Excerpt: 'One Perfect Day: The Selling of the American Wedding'

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My interest in the wedding industry, though, was driven by a conviction that weddings provide an unparalleled lens upon the intimate sphere of American life, and that the way we marry reveals a great deal about prevailing cultural expectations of love, hopes for marriage, and sense of the role of family. Weddings are often thought of being only so much fluff and fun; but when looked at from the perspective of their larger cultural relevance they could hardly be more important, and more defining. It is a premise of this book that weddings are social events, as distinct from the private and always mysterious marriages which they inaugurate; and that they give expression, one way or another, to the values and preoccupations of the society in which they take place. Giving expression to social values is one of the things weddings are for, since good sense and an acquaintance with the relevant statistics might otherwise recommend that the compact of marriage be better undertaken in the sober contractual spirit currently reserved for the signing of divorce papers. We want weddings to be meaningful. But what, these days, do we make them mean?

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An American wedding may be conducted in a church or temple, a hotel ballroom, a botanical garden, a restaurant, a private house, or, in one of those cases that seem contrived to elicit coverage in the local newspapers, in a hot air balloon or at the top of a ski slope. The couple getting married may be young, or middle-aged, or even elderly; they may have cohabited for years or may never have spent the night together. The wedding can last four hours on a Saturday afternoon, or it can fill a three-day weekend, with pre-wedding-day barbecue, post-wedding-day brunch, and matching wedding-weekend T-shirts for all the guests. The ceremony can be performed by a priest or rabbi or judge; it can also, in some states, be performed by a notary public or simply by a friend of the bride and groom. It can cost a few hundred dollars in a Las Vegas chapel, or it can cost a few hundred thousand in the ballroom of the St. Regis Hotel in New York, with floral installations by one of the city's top designers and a custom-designed cake as big as the Ritz, or even in the shape of the Ritz for that matter.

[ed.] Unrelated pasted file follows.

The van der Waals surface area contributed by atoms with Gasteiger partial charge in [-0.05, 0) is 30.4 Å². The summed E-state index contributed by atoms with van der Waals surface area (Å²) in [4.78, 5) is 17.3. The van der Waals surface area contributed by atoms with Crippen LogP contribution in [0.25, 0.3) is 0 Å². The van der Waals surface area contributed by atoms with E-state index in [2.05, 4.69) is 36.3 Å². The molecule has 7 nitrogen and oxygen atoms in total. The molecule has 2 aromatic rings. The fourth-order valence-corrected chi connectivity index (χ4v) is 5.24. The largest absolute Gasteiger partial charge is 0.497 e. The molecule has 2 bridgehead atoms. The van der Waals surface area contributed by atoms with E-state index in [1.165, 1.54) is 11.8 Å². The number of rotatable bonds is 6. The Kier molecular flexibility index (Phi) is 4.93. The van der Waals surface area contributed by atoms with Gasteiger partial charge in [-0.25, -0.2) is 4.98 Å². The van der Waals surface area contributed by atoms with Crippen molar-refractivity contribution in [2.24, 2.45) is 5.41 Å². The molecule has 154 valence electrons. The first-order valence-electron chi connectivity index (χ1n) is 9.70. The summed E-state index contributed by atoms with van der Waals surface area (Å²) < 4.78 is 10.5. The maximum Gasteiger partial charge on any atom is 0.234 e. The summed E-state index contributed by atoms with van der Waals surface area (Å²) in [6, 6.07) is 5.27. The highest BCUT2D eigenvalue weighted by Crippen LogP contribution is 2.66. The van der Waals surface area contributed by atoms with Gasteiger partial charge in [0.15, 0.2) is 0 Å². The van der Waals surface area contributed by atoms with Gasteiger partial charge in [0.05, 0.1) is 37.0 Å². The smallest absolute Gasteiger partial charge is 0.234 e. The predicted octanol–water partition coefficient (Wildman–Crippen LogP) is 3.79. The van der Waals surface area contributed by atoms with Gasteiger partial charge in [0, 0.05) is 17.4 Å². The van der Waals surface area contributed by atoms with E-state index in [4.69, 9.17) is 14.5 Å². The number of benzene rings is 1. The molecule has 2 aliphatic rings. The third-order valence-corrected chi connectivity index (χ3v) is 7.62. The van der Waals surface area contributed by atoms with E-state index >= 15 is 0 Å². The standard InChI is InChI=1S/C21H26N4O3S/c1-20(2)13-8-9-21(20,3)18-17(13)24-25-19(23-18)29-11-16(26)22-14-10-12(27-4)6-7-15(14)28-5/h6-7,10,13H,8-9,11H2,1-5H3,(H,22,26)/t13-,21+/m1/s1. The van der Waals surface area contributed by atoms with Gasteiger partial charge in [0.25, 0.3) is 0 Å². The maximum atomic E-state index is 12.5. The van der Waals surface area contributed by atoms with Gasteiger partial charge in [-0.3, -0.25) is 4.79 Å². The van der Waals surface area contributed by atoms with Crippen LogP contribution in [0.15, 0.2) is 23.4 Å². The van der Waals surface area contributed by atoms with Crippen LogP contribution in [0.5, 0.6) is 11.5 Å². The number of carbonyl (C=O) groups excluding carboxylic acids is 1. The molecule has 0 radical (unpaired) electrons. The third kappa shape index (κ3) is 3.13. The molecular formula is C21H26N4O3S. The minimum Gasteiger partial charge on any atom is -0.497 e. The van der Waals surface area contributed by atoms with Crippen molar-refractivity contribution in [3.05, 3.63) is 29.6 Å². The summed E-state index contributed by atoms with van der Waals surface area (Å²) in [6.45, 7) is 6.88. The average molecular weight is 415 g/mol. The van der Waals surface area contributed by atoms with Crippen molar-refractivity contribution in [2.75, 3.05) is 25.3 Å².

Although I speak in this book of "the American bride" or "the American wedding" there is, of course, no single, uniform American bride or American wedding about which generalizations can be made, or from which conclusions can be drawn. Or, it would be more accurate to say, the lack of uniformity among weddings in America is the contemporary American wedding's signal characteristic. While there are certain aspects of weddings that are almost universally observed among Americans (the bride's wearing of a white gown, the structure of a civil or religious ceremony followed by reception with eating, drinking, and dancing) this basic template is applied in a dizzying variety of ways; and when I speak about the American wedding in general terms in this book, I do so with the knowledge that the range of American weddings is vast. There are about 2.3 million marriages in America ever year, and no two weddings exactly the same.

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